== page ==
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100 Year Old Cow Helps Save the HWTM

Written by in Color & Texture, Inspire

Just Your Type: Sacred Cows

A newly released print for The Beauty of Letterpress is being offered for sale to support the preservation and curation work at the Hamilton Wood Type Museum. This block has historic significance. The 12.5 x 19 poster was printed by museum director Jim Moran. We spoke with Jim about his limited-edition Jersey Cream cow print. There are only 100 prints available for sale to benefit the museum. Act fast.

Go to this link to buy a print: https://thebeautyofletterpress.com/contribute/

 

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Still sweet after all these years.

What was it about this cow that compelled you to print it?

I wanted a truly authentic Hamilton piece, so I chose this vintage Jersey Cream ad because it was cut by Hamilton Manufacturing between 1888 and 1891, and are the oldest blocks we know of in the collection. They were rescued from the basement of the Hamilton main office — having sat unnoticed for nearly 100 years! And, if a cow doesn’t represent our area, what does? It’s also a challenge to register, because it is three blocks. The exercise stretched my printing muscles.

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The bottom two-color proof shows the difficulty of properly registering the third color.

How fragile are these antique wood printing blocks?

The Jersey Cream blocks are among the oldest pieces in the collection made by Hamilton Manufacturing. There is a distinct possibility that we will never be able to print from the original blocks again. Cracks from age and dehydration affect our collections of vintage blocks. We try to minimize the damage with oil, but a stable storage environment is necessary. The money raised through the sale of these 100 prints will be used to create a humidity/climate-controlled room to help ensure the protection of these and other historic pieces in our collection.

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As 
Hamilton Wood Type Museum director, do you print as often as you’d like?

I lament my lack of printing time. That’s what was great about being asked by Neenah to do this print. I remind myself that the reason I get so tied to the front office and computer is because we’re successful. Fortunately, after six years of growth, I begin to see a time where printing is becoming more possible as we have added staff.

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Moran checks colors and registration on the Vandercook press.

What qualities make something your favorite things to print/work with?

I’m drawn to typefaces that were in the family print shop in Green Bay (Moran’s Quality Print Shop). As a teenager, I recall my Dad suggesting Bodoni, DeVinne, Cheltenham, or Handletter Italic, so I choose them instinctively. I love the multicolored plates in the Hamilton Globe Collection. This group of blocks came from Chicago’s Globe Printing Company and are both challenging and beautiful, while illustrating both printing and American history.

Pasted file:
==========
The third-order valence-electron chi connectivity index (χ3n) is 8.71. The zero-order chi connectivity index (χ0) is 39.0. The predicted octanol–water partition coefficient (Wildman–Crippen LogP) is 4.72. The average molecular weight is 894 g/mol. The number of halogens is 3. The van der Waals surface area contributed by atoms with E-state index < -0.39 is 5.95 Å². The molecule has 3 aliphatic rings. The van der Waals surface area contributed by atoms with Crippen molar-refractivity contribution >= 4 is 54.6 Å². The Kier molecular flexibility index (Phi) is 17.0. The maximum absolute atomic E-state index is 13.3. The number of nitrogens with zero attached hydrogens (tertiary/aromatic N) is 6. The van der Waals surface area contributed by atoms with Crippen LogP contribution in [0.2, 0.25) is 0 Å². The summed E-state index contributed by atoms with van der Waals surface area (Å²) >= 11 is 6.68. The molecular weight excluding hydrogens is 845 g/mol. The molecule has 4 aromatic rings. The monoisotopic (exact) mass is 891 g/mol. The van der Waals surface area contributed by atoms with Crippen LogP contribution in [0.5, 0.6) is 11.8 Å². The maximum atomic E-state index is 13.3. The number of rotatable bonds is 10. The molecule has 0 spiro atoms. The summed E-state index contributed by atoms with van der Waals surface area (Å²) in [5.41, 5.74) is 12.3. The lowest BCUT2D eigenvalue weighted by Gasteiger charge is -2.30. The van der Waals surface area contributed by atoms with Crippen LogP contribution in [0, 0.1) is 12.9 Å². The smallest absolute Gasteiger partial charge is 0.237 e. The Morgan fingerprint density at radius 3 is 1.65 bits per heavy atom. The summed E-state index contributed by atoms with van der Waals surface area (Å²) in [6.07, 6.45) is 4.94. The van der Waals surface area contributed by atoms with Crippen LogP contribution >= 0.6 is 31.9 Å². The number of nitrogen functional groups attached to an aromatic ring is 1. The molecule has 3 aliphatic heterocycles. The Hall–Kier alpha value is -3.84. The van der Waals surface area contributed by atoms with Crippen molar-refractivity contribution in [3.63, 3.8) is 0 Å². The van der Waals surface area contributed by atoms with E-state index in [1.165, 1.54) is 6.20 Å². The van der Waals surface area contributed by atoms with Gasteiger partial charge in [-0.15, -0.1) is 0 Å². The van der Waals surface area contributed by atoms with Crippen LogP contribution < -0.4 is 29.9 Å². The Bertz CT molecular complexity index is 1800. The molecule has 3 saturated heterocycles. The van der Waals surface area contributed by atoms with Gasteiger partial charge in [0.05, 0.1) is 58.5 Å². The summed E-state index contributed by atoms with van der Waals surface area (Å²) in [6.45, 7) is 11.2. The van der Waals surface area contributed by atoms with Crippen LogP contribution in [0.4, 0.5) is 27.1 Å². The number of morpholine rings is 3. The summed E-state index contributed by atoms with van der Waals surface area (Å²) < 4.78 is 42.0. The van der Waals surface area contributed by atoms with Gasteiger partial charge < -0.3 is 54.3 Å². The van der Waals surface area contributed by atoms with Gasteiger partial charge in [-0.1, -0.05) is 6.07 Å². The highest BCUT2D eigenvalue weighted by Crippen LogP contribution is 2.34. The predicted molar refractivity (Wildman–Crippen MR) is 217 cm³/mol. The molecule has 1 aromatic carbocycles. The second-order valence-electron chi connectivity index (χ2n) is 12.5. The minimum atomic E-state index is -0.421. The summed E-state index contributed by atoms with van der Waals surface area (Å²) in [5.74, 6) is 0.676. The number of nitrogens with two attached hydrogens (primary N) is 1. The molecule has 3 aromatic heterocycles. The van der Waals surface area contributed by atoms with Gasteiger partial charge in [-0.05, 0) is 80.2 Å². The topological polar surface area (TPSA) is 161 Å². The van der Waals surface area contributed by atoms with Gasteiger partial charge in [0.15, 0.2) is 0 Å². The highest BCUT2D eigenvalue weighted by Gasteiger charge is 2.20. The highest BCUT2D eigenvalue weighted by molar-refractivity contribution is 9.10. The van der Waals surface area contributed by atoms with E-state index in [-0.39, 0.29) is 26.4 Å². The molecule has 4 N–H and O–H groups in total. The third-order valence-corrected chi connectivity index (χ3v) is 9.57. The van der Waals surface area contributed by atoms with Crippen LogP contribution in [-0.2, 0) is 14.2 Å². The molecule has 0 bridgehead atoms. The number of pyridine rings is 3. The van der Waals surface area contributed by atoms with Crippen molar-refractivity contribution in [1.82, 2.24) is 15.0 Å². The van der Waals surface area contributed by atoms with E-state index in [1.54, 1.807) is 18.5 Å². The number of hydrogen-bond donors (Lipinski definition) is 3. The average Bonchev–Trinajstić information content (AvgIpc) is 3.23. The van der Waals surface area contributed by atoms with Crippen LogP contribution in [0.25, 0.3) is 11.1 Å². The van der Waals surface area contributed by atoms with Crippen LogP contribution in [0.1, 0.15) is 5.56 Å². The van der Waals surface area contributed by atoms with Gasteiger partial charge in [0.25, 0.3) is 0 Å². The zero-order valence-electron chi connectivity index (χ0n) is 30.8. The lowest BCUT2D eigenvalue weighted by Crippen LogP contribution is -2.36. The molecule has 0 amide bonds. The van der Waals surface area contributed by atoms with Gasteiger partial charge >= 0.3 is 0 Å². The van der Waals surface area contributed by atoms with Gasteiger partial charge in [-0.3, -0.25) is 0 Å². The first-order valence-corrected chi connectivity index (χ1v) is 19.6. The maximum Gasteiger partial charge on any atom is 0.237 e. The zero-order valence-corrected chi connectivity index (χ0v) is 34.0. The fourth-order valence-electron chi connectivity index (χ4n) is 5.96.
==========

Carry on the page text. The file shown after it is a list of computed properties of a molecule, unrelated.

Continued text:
Why did you choose Neenah’s Environment Papers in Honeycomb for the print?

The “Raw” stock I chose has a smooth, yet fiber-like finish. It prints extremely well in a letterpress application and seemed perfect for an historic image — sort of an analog looking paper with a very printable finish. Honeycomb’s warm tone is ideal for a rural looking print. The landscape of the background also reminded me of a soft, smooth consistency.

Why do you think it’s important to support the preservation and work at your museum?

There are many reasons. Our collection features examples of rare craftsmanship, from cutting to printing type, that illustrate printing history. These wood blocks and type required great carpentry skills and a lot of hand work. This museum has artifacts that exist nowhere else in the world, and as a working museum we employ techniques and skills such as wood cutting, machine operation, and machine repair. I enjoy the fact that it’s all part of preserving the deep heritage of Hamilton and I get to be a part of that.

Act Now Red Cow!

Jersey Cream is a 12.5 x 19 historic print, available for $100. Only 100 prints were made. Proceeds from sale go to support the Hamilton Wood Type & Printing Museum.

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Sale of Jim Moran’s signed prints will help save more sacred cows at HWTM.

  1. 09
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    17
    10:20am

    Can you post a link of where to actually buy this print? It’s not on the Hamilton site and the yellow box above doesn’t have one.

  2. 09
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    20
    4:39pm
    Matt Porter said:

    Elliot, I thought that the poster was available through the Hamilton Museum site. It is available here: https://thebeautyofletterpress.com/contribute/
    Thank you for pointing out this commission. Matt P

  3. 09
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    4:50pm
    Matt Porter said:

    I added the link to the blog post, too. Thank you again for the shout out. Matt P